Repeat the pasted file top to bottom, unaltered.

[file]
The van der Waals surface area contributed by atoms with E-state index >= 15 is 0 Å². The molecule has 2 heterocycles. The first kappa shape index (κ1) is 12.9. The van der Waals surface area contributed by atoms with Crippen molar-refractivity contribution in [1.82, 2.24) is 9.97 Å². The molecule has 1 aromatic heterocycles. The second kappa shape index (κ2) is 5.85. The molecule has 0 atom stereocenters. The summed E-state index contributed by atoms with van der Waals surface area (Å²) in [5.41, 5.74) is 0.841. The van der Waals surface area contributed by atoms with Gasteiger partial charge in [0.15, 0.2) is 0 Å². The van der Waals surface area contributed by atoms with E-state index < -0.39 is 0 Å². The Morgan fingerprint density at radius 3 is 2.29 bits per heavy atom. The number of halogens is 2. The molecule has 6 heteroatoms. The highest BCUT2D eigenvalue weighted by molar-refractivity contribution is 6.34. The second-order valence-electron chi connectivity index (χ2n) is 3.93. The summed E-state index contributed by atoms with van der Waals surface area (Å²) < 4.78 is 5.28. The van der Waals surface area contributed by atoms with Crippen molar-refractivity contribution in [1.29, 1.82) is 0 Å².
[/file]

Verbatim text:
The van der Waals surface area contributed by atoms with E-state index >= 15 is 0 Å². The molecule has 2 heterocycles. The first kappa shape index (κ1) is 12.9. The van der Waals surface area contributed by atoms with Crippen molar-refractivity contribution in [1.82, 2.24) is 9.97 Å². The molecule has 1 aromatic heterocycles. The second kappa shape index (κ2) is 5.85. The molecule has 0 atom stereocenters. The summed E-state index contributed by atoms with van der Waals surface area (Å²) in [5.41, 5.74) is 0.841. The van der Waals surface area contributed by atoms with Gasteiger partial charge in [0.15, 0.2) is 0 Å². The van der Waals surface area contributed by atoms with E-state index < -0.39 is 0 Å². The Morgan fingerprint density at radius 3 is 2.29 bits per heavy atom. The number of halogens is 2. The molecule has 6 heteroatoms. The highest BCUT2D eigenvalue weighted by molar-refractivity contribution is 6.34. The second-order valence-electron chi connectivity index (χ2n) is 3.93. The summed E-state index contributed by atoms with van der Waals surface area (Å²) < 4.78 is 5.28. The van der Waals surface area contributed by atoms with Crippen molar-refractivity contribution in [1.29, 1.82) is 0 Å².